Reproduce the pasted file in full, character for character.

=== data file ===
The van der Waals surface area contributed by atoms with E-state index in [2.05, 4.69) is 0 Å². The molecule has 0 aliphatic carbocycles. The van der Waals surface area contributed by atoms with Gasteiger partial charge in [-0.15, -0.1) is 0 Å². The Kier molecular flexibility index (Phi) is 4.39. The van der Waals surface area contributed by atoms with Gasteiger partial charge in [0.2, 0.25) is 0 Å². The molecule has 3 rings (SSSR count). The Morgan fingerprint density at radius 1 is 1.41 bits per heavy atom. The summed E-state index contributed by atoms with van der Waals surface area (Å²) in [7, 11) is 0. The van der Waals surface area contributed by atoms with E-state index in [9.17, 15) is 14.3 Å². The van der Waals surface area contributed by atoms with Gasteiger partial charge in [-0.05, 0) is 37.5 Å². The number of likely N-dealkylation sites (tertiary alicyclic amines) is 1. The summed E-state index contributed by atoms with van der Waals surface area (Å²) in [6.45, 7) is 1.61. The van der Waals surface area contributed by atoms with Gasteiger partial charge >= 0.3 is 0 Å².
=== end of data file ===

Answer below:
The van der Waals surface area contributed by atoms with E-state index in [2.05, 4.69) is 0 Å². The molecule has 0 aliphatic carbocycles. The van der Waals surface area contributed by atoms with Gasteiger partial charge in [-0.15, -0.1) is 0 Å². The Kier molecular flexibility index (Phi) is 4.39. The van der Waals surface area contributed by atoms with Gasteiger partial charge in [0.2, 0.25) is 0 Å². The molecule has 3 rings (SSSR count). The Morgan fingerprint density at radius 1 is 1.41 bits per heavy atom. The summed E-state index contributed by atoms with van der Waals surface area (Å²) in [7, 11) is 0. The van der Waals surface area contributed by atoms with E-state index in [9.17, 15) is 14.3 Å². The van der Waals surface area contributed by atoms with Gasteiger partial charge in [-0.05, 0) is 37.5 Å². The number of likely N-dealkylation sites (tertiary alicyclic amines) is 1. The summed E-state index contributed by atoms with van der Waals surface area (Å²) in [6.45, 7) is 1.61. The van der Waals surface area contributed by atoms with Gasteiger partial charge >= 0.3 is 0 Å².